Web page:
ACA Rate Increases, Risk Adjustment, and Health Insurance Market Stability

The recently announced proposed rate increases for many insurers offering health insurance through the Affordable Care Act (ACA) exchanges have brought renewed attention to instability in health insurance markets and the long-term sustainability of the exchanges – apart from disruptions that would ensue if the Supreme Court rules in King v. Burwell that the ACA does not allow premium subsidies in states with federal exchanges.

The structure of ACA premium subsidies (i.e., basing premium subsidies on enrollee income and the second lowest cost Silver plan) has the potential to leverage proposed rate increases into much larger increases in premiums net of subsidy for currently subsidized exchange enrollees who want to stay with their existing health plan. Significant rate increases also threaten to reduce enrollment and jeopardize achievement of the broad risk pool necessary to ensure the long-term sustainability of the exchanges.

While proposed rate increases are subject to regulatory review, they generally are based in significant part on the plan’s 2014 experience, and regulators in many if not most cases will have only limited ability to press for lower increases without discouraging insurer participation in the exchanges. One wildcard, however, is that the proposed rate increases also are based on assumptions regarding the insurer’s expected risk adjustment transfer payment to occur in the latter half of 2017 for the plan’s experience for 2016.

Under the risk adjustment policy, the Department of Health and Human Services (HHS) compares the relative health risk of the population enrolled in each plan and then transfers payments to those plans who have attracted a disproportionate number of sicker members from plans with a disproportionate number of healthier members. The risk adjustment program is intended to financially protect those plans that attract sicker members and ensure health plans do not have an incentive to attract healthier members.

Because the risk adjustment transfer depends on a health plan’s risk relative to other plans in the market, the risk adjustment estimate reflected in the plan’s rate filing must consider its own population as well as the health risk for other plans in order to produce rates that allow the plan to cover its expected costs and achieve a reasonable expected profit. HHS is expected to announce on June 30 risk adjustment transfers for the 2014 contract year. Thus, health plans across the nation had to develop risk adjustment estimates for their 2016 contract year rate filings without knowing risk adjustment transfers for 2014 and without any mechanism to directly compare the relative medical risk among health plans in a market. Once this information is released by HHS on June 30, health plans will have the first true picture of their actual financial performance in 2014.

Depending on the circumstances for each plan, the risk adjustment information released on June 30 could be critical in developing accurate rates for 2016. A health plan with modest market share and a smaller population, for example, could have attracted a population that is materially different than the average for the entire market and have a risk adjustment transfer that is much larger than other health plans. The originally filed rates for such plans could be based on risk adjustment assumptions that are materially different than what was actually experienced in 2014. As a result, the risk adjustment information released on June 30 could impact the regulatory review process and result in significant changes to the originally submitted rates.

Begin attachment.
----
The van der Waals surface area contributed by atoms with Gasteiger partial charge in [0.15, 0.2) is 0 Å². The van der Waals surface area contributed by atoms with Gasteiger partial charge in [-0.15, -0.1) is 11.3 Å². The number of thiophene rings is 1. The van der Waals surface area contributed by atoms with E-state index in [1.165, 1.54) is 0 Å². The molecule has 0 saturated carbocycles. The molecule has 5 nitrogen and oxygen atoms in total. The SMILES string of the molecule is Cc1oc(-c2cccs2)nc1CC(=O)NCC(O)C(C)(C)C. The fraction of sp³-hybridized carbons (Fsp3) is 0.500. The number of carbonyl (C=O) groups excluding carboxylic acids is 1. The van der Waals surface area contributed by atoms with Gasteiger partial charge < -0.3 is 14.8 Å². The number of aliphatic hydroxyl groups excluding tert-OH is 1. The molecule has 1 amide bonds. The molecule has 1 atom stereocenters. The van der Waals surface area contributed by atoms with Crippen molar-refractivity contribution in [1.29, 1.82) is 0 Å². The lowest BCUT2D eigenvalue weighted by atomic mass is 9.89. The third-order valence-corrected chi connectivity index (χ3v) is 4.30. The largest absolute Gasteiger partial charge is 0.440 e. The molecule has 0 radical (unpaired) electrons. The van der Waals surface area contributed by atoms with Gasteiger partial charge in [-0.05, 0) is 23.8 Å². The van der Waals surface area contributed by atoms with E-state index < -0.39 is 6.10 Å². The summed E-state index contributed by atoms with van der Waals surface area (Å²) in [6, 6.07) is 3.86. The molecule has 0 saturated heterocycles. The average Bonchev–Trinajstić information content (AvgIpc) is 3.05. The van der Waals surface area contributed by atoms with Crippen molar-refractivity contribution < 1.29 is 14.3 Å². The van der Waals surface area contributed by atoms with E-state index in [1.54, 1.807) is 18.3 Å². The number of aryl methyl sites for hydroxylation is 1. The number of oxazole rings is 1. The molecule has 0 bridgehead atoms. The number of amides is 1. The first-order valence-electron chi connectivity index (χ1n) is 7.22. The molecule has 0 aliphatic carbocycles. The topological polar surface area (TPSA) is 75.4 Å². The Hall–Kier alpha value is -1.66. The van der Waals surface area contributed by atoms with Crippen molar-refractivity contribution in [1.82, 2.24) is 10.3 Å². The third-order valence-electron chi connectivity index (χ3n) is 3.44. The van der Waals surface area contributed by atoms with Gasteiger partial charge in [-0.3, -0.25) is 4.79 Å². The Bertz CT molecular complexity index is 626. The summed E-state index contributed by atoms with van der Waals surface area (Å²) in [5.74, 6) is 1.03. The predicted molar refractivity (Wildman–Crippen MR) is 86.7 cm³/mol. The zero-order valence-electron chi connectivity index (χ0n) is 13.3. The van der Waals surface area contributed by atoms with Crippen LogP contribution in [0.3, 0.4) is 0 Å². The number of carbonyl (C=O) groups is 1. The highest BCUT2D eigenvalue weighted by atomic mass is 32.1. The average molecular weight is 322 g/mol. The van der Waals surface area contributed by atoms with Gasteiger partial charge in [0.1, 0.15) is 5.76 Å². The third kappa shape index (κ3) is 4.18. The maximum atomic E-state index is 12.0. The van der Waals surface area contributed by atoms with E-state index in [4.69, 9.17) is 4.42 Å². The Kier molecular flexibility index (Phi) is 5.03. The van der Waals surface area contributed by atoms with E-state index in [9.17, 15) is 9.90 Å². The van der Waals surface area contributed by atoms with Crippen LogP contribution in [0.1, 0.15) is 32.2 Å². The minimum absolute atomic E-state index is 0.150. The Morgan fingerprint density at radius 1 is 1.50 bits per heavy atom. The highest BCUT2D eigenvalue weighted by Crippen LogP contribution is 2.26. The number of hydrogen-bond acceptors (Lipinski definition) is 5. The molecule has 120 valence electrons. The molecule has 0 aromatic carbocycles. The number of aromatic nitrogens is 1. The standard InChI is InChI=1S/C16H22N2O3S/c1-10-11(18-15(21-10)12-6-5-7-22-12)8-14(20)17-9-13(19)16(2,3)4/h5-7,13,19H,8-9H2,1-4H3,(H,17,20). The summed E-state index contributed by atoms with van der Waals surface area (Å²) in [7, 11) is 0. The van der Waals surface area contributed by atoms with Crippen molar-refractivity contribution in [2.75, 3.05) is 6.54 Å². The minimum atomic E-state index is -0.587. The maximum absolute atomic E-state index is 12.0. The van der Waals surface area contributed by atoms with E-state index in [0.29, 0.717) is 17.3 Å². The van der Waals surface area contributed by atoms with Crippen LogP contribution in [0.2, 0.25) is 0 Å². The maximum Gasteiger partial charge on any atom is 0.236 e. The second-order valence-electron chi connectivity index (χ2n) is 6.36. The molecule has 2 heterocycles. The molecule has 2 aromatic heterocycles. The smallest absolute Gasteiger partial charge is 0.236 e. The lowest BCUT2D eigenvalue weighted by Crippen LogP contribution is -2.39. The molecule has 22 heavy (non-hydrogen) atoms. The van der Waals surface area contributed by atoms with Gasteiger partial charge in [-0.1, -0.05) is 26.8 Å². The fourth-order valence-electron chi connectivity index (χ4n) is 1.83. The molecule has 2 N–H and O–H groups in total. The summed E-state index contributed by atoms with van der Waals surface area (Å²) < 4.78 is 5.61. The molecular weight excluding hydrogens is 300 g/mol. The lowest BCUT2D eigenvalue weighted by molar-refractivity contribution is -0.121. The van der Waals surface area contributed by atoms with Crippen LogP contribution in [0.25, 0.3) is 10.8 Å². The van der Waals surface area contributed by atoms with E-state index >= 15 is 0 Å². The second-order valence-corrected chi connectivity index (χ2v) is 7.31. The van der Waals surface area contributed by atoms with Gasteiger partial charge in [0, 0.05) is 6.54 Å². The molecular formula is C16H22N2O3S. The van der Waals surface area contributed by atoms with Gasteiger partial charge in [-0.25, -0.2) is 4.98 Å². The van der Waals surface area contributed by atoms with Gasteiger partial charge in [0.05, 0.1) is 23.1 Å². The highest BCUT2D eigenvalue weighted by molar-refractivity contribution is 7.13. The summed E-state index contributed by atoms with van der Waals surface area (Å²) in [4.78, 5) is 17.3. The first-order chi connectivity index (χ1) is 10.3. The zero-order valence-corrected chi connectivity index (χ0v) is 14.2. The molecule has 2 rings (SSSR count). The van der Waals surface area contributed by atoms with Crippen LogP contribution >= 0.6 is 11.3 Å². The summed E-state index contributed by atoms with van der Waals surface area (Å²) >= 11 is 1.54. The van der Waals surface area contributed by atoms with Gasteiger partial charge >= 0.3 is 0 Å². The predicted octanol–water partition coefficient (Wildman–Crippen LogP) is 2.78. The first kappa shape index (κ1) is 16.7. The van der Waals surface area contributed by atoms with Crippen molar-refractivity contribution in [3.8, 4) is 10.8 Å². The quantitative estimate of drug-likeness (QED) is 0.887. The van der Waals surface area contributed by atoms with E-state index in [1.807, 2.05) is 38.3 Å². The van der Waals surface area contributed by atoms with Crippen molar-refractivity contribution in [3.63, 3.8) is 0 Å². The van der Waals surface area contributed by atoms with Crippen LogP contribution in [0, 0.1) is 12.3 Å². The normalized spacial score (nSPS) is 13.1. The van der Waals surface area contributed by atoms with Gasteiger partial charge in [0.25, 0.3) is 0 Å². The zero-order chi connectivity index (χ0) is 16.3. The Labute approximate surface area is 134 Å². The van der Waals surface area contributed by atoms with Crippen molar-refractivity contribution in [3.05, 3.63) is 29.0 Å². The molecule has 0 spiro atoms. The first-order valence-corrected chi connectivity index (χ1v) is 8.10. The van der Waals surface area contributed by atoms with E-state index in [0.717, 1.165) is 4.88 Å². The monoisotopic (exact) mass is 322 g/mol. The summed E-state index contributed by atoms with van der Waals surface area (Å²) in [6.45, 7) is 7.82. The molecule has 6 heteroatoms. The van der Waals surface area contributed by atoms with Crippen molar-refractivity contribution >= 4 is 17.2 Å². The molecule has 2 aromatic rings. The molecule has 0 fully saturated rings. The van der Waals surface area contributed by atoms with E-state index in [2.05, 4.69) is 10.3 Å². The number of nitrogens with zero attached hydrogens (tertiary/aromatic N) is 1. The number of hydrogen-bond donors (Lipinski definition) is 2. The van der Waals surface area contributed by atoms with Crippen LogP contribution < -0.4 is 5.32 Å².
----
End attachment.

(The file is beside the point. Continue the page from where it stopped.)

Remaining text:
While this issue is problematic in the current filing year, it will be further magnified in 2017 and subsequent years after the ACA’s temporary reinsurance and risk corridor programs have expired. The reinsurance program provides plan’s with additional financial protection for high-cost claimants; the risk corridor program mitigates the effects of incorrectly predicting health costs for the population of enrollees.

Health plans will be required to develop rates for the 2017 contract year in the first half of 2016 without the reinsurance and risk corridor programs and with only having information on risk adjustment transfers for 2014. Because the risk pool could change substantially between these contract years (including from the effects of premium increases in 2016), many health plans will be facing very substantial pricing risk, which will likely be especially challenging for smaller plans.

Although the ACA’s risk protection programs may seem arcane, the details are important for pricing and market stability. In the shorter term, the delay in the release of information on risk adjustment transfers requires health plans to make assumptions that could be materially different than the actual results and lead to either inaccurate rates or additional changes through the regulatory review process.

While the temporary reinsurance and risk corridor programs have thus far mitigated insurers’ risk (even with uncertainty concerning risk corridor funding), the cessation of those programs in 2017 will put additional upward pressure on rates, which could in turn destabilize enrollment. If the ultimate risk characteristics of the insured population are consistent with long-term sustainability, market stability in individual health insurance is unlikely for at least several more years regardless of what the Supreme Court opines on subsidies.

Scott Harrington is the Alan B. Miller Professor and chair of the Health Care Management Department in the University of Pennsylvania’s Wharton School. Kurt Wrobel is the Chief Actuary of the Geisinger Health Plan, which participates in the federally operated health insurance exchange in Pennsylvania.

Morning Consult